Writing any kind of book whatsoever is really difficult. But each *kind* of book is difficult in its own way. I tend to write three kinds of books: scholarly works for scholars (not for general consumption!); popular trade books for broader audiences of intelligent adults; and textbooks for college kids. As I’ve repeatedly said, I’m now finishing up my new textbook on the Bible for introductory level classes. The audience is, basically, American 19 and 20-year olds. And I’m finding it hard!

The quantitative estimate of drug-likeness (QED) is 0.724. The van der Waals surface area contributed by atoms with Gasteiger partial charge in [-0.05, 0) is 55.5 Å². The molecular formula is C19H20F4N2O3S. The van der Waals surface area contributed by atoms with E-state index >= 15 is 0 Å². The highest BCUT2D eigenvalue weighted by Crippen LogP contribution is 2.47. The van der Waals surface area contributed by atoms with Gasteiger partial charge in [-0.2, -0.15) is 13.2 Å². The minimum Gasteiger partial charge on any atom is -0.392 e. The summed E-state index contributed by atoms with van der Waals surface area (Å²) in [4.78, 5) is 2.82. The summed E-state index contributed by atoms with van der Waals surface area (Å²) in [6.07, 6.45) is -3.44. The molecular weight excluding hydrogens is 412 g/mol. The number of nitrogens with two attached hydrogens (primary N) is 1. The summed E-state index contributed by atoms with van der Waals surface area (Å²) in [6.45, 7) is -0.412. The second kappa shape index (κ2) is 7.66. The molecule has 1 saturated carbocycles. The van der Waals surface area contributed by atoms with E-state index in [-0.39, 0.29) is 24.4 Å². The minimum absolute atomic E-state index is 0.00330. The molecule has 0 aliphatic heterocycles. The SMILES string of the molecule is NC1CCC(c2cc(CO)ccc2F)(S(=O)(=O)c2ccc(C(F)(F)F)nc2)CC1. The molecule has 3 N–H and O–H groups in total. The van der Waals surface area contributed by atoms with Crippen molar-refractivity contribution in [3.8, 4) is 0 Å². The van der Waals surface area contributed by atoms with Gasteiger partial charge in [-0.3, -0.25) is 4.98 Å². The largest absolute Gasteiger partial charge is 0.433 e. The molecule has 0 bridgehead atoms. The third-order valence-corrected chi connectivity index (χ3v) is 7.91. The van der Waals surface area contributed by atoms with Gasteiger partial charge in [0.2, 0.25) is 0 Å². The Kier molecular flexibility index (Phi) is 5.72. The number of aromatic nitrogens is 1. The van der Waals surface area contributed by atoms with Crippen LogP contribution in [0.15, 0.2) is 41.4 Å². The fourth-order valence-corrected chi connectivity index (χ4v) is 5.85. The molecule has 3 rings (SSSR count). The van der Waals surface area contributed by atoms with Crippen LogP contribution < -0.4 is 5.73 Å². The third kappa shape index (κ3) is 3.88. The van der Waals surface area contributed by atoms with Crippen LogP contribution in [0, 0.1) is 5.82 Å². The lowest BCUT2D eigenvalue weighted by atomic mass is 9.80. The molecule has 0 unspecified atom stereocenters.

There are several things that are just inherently hard for this kind of thing. It is hard to take something that can so easily be made dull and lifeless and make it interesting and even intriguing. It is hard to write at the right level so that the readers are treated like adults but not too much knowledge is assumed. It is hard to take complicated ideas and concepts and make them simple and understandable enough for 19-year-olds who may be having the first introduction to the subject matter ever. It is hard to write with both a good sense of humor and a sense of distance between you, the author, and the reader. It is hard to know what among the millions of facts that are relevant to the task to leave out of the book altogether. It is hard to tell a narrative that will grip the student-readers. It is hard to make the book appealing at one and the same time to the 19-year-old who may nothing about the topic in advance and to the professor of the course who knows, or who thinks s/he knows, absolutely everything about it (so that it is at an introductory level and compelling for the student, but based on sufficient scholarship and insight to satisfy the professor). Well, there are lots of other reasons it’s hard. But it’s hard. It’s gotta be hard – otherwise there would be lots more really good textbooks out there. And how many good textbooks *are* out there? In my field, not a whole lot….
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